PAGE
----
& # 39; I'll see him next week & # 39 ;: Peter Moore, Liverpool director to discuss ticket issuance with UEFA president Aleksander Ceferin
- Reaching a second consecutive final has brought more complaints from fans of Reds
- Only 16,613 tickets were given to each party for the match against Tottenham
- Peter Moore will talk to Aleksander Ceferin about the issue and other concerns
Peter Moore, president of Liverpool, will discuss the issue of ticket allocations with UEFA president Aleksander Ceferin when the couple meets next week for the Champions League final in Madrid.
Reaching a second consecutive final has raised more complaints from Reds fans about the number of tickets given on each side – only 16,613 for the Tottenham match at Wanda Metropolitano with 64,000 seats on June 1.
Although little can be done to alleviate the situation, Moore will talk to Ceferin this year about the issue and other logistical concerns.
Peter Moore, Liverpool Director, will discuss the issue of ticket allocations at UEFA
& # 39; I'll see him and usually when I see Alek there are 20 things (to talk about) & # 39 ;, said Moore, speaking at the launch by Anfield of a worldwide partnership between the LFC Foundation and Right To Play .
& # 39; These are all things that you think: what do we do for allocations, what do we do for this? All normal things. It is a long list.
& # 39; We talk to UEFA every day, we've been talking to UEFA for 40 years, as you know for things like this.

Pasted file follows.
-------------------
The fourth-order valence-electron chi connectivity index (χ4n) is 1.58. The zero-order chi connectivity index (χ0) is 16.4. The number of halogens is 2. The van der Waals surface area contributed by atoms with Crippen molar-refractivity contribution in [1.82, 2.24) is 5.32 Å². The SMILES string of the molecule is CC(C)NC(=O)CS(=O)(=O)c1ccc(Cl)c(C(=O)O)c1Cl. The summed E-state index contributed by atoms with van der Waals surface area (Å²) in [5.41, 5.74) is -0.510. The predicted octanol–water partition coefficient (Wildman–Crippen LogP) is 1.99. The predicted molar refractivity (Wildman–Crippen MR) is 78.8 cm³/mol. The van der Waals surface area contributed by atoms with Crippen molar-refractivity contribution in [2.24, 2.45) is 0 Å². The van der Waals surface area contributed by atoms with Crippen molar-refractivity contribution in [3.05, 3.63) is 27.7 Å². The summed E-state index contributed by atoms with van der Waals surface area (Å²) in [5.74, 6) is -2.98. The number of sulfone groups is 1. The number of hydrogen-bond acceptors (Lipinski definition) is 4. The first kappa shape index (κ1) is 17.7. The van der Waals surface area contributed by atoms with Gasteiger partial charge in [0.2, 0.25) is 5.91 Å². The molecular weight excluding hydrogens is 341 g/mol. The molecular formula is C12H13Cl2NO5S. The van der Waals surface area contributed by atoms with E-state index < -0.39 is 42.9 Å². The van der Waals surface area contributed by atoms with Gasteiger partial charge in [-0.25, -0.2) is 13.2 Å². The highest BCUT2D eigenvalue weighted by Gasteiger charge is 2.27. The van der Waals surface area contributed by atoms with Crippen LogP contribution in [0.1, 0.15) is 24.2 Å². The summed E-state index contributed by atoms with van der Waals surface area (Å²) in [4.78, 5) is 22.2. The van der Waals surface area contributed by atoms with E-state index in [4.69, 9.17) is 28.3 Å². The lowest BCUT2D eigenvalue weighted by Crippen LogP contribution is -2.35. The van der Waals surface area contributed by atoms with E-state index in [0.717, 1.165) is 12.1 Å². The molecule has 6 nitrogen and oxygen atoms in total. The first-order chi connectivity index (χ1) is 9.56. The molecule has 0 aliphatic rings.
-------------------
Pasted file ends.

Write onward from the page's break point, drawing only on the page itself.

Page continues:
& # 39; But we want UEFA to understand this city, whatever they do. Ceferin was here last year for the Manchester City home (Champions League) game and I spent a lot of time with him. I'll see him next week.
& # 39; Today our football club is focused on helping our supporters everywhere. The point was that the M & S Bank Arena (the location for a large screen display of the final) was all ready and sorted and that was done today.
& # 39; Then we get our fan park ready in Madrid – our team is there now and helps supporters.
& # 39; The good news is that we are going to a Champions League final, but a lot of work still needs to be done to make it work. & # 39;
The LFC Foundation and Right to Play, a global organization that protects, educates and empowers children and youth through the power of sport and play, initially hopes to raise £ 1 million for projects in Bangkok and Liverpool.
Moore meets UEFA president Aleksander Ceferin during the Champions League final in Madrid
Moore believes that the attraction of the club, manager Jurgen Klopp and the revival of the club in recent years can contribute to increasing the message.
& # 39; How do we use the power of the football club for good? & # 39; he added.
& # 39; Success in the field helps enormously, it provides a global spotlight. What we are going to do next week reinforces that again.
& # 39; What have we won? And yet, this brand, this football club, these players – I don't like the word & # 39; powerful & # 39; to use – but it is more loved than ever.
& # 39; Our players – and our manager – understand what it means to play for Liverpool Football Club.
& # 39; We love it when they score goals and we love when they stop goals, but more responsibility is required when you play for Liverpool.
& # 39; When you live in this city, you realize what the fans are giving you and what you are required to give back.
& # 39; Jurgen sees the broadness of what he does as the Liverpool manager, Shankly once said & # 39; Liverpool was made for me and I was made for Liverpool & # 39; and I'd say Jurgen is the same. & # 39;
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